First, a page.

With the Governor's individual income tax cuts plan now passed by the Arkansas General Assembly and to be signed into law next week, the next big-ticket tax bill is for highway funding. The package was announced on February 11, and legislation has now been introduced. It is projected to raise $300 million annually for state highways and also $110 million for county and municipal roads. The package will move forward with a bill containing most of the provisions, SB336 (update: and companion bill HB1495), and companion resolutions for the referred sales tax increase, HJR1018 and SJR14. The components of the package are as follows:
Ballot Referral of Extension of Half-Cent Sales Tax: HJR1018 and SJR14 would refer a constitutional amendment to extend the half-cent Amendment 91 sales tax into an indefinite source of funding for the state highway fund and for the county and municipal road funds. The Amendment 91 half-cent sales tax is currently servicing a previous round of highway improvements that was funded with a bond issuance. Without this extension, it would sunset once the associated bonds are repaid. Going forward the half-cent sales tax would be used for pay-as-you-go funding instead of bond service. This extension will require voter approval.
New Wholesale Sales Tax on Fuel: Instead of increasing existing fuel taxes, SB336 imposes a new "wholesale sales tax on motor fuel." This is an unusual tax. Instead of a simple tax-per-gallon, the tax is calculated as 1.6% of the average wholesale fuel price for motor fuel (or 2.9 percent for diesel) in a year and then converted to a gallonage tax. While in theory this would adjust with fuel prices, strict collars limit increases to a tenth of a cent per gallon annually and prohibit decreases entirely. So effectively you have a 3-cents-per-gallon increase in gasoline taxes and a 6-cents-per-gallon increase in diesel tax, potentially with minor upward indexing going forward. This tax structure may be an attempt to avoid issues associated with the article V, section 38 constitutional 75% supermajority required to increase rates for state excise taxes.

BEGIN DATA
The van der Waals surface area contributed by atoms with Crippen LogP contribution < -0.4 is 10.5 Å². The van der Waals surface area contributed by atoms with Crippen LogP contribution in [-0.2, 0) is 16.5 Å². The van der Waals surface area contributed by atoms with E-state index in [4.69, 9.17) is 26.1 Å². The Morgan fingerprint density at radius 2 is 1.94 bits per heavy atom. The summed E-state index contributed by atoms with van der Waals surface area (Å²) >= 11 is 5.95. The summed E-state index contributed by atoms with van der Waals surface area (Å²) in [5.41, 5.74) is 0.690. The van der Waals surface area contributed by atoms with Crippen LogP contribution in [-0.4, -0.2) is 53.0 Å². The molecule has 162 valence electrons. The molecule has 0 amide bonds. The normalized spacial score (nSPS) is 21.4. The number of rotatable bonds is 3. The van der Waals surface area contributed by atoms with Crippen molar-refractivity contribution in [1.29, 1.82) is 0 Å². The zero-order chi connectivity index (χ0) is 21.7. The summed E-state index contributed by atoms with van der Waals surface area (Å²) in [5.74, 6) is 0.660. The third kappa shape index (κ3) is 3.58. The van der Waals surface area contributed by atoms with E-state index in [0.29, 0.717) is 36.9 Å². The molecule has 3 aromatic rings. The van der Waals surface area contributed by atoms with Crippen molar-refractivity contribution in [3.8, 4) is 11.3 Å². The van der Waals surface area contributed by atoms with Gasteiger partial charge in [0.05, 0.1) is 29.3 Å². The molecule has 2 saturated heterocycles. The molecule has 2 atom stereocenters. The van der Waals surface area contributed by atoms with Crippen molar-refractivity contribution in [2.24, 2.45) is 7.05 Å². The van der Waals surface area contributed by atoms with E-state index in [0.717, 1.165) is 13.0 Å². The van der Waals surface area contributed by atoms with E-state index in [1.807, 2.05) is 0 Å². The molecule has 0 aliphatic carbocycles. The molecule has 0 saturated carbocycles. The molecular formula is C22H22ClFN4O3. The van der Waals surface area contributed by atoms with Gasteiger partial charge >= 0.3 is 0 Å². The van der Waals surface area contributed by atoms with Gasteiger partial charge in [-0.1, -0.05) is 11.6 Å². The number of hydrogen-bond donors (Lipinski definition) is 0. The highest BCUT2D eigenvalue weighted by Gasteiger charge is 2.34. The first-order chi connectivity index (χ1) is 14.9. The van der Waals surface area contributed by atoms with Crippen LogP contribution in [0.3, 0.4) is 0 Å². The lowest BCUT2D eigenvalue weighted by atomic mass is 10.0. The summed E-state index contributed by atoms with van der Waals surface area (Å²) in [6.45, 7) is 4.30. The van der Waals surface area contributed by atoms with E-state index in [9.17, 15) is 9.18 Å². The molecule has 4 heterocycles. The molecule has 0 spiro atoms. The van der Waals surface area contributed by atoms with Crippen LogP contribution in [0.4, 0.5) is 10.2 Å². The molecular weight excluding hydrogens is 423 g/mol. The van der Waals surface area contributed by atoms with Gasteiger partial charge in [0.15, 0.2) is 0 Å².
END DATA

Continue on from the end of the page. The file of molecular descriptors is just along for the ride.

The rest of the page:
Hybrid and Electric Vehicle Fees: Following a recommendation of the Tax Reform and Relief Legislative Task Force, SB336 would impose annual fees of $200 for electric vehicles and $100 for hybrid vehicles. The intent is for automobiles that do not pay much or any fuel tax to still pay their fair share of road funding costs. While it is not a significant revenue source for now at a projected $2 million annually, this could become a more important revenue source as more drivers adopt electric and hybrid vehicles.
General Revenue Diversion: $35 million or more of revenue would be diverted to highways. New casino gaming tax revenue (i.e., casino gaming tax revenue in excess of $31.2 million), will go to highway funding. If that amount is less than $35 million, it will be made up by a transfer from the restricted reserve (rainy day) fund, so that the transfer will always be at least $35 million.
In sum, while the highways package involves substantial potential general revenue in the form of the $35+ million new casino gaming revenue and the $200+ million sales and use tax extension, the package did not divert sales and use tax on automotive-related products, as had been suggested by some. With the individual tax cuts done and highway funding to be addressed under this framework, the General Assembly may soon turn to the business tax reform recommendations from the Tax Reform and Relief Legislative Task Force that are so important to the state's competitiveness.